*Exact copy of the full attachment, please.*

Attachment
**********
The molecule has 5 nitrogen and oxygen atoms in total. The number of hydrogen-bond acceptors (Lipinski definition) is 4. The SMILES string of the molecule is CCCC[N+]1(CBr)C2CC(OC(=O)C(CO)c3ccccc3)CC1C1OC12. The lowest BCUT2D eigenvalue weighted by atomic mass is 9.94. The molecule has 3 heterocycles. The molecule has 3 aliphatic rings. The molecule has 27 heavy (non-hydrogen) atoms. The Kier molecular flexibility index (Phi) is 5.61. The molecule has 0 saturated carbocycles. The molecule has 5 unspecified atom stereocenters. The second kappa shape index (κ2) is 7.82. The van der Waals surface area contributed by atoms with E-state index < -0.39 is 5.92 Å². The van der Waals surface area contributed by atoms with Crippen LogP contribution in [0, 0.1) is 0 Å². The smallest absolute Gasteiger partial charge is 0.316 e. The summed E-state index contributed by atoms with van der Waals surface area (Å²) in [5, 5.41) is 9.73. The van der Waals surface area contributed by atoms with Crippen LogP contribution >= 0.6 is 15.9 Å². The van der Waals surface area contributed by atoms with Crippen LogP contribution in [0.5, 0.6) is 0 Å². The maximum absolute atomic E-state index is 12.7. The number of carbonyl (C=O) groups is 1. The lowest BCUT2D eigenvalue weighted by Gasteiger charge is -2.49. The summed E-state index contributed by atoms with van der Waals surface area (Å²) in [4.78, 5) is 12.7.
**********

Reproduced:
The molecule has 5 nitrogen and oxygen atoms in total. The number of hydrogen-bond acceptors (Lipinski definition) is 4. The SMILES string of the molecule is CCCC[N+]1(CBr)C2CC(OC(=O)C(CO)c3ccccc3)CC1C1OC12. The lowest BCUT2D eigenvalue weighted by atomic mass is 9.94. The molecule has 3 heterocycles. The molecule has 3 aliphatic rings. The molecule has 27 heavy (non-hydrogen) atoms. The Kier molecular flexibility index (Phi) is 5.61. The molecule has 0 saturated carbocycles. The molecule has 5 unspecified atom stereocenters. The second kappa shape index (κ2) is 7.82. The van der Waals surface area contributed by atoms with E-state index < -0.39 is 5.92 Å². The van der Waals surface area contributed by atoms with Crippen LogP contribution in [0, 0.1) is 0 Å². The smallest absolute Gasteiger partial charge is 0.316 e. The summed E-state index contributed by atoms with van der Waals surface area (Å²) in [5, 5.41) is 9.73. The van der Waals surface area contributed by atoms with Crippen LogP contribution >= 0.6 is 15.9 Å². The van der Waals surface area contributed by atoms with Crippen LogP contribution in [0.5, 0.6) is 0 Å². The maximum absolute atomic E-state index is 12.7. The number of carbonyl (C=O) groups is 1. The lowest BCUT2D eigenvalue weighted by Gasteiger charge is -2.49. The summed E-state index contributed by atoms with van der Waals surface area (Å²) in [4.78, 5) is 12.7.